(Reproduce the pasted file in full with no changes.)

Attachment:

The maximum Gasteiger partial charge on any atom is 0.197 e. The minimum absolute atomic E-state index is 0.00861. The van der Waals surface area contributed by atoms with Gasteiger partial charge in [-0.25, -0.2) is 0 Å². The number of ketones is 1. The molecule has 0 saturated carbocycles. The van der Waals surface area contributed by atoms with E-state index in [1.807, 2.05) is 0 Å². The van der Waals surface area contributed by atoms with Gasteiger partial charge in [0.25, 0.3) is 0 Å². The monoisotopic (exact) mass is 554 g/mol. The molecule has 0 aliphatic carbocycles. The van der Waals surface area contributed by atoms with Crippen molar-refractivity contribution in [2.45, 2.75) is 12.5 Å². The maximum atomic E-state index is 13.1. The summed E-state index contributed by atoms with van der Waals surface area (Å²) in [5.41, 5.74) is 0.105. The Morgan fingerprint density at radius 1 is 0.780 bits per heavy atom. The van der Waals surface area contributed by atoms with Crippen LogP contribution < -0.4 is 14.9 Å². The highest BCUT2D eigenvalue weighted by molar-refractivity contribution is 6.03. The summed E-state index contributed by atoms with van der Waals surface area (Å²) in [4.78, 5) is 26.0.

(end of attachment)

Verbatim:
The maximum Gasteiger partial charge on any atom is 0.197 e. The minimum absolute atomic E-state index is 0.00861. The van der Waals surface area contributed by atoms with Gasteiger partial charge in [-0.25, -0.2) is 0 Å². The number of ketones is 1. The molecule has 0 saturated carbocycles. The van der Waals surface area contributed by atoms with E-state index in [1.807, 2.05) is 0 Å². The van der Waals surface area contributed by atoms with Gasteiger partial charge in [0.25, 0.3) is 0 Å². The monoisotopic (exact) mass is 554 g/mol. The molecule has 0 aliphatic carbocycles. The van der Waals surface area contributed by atoms with Crippen molar-refractivity contribution in [2.45, 2.75) is 12.5 Å². The maximum atomic E-state index is 13.1. The summed E-state index contributed by atoms with van der Waals surface area (Å²) in [5.41, 5.74) is 0.105. The Morgan fingerprint density at radius 1 is 0.780 bits per heavy atom. The van der Waals surface area contributed by atoms with Crippen LogP contribution < -0.4 is 14.9 Å². The highest BCUT2D eigenvalue weighted by molar-refractivity contribution is 6.03. The summed E-state index contributed by atoms with van der Waals surface area (Å²) in [4.78, 5) is 26.0.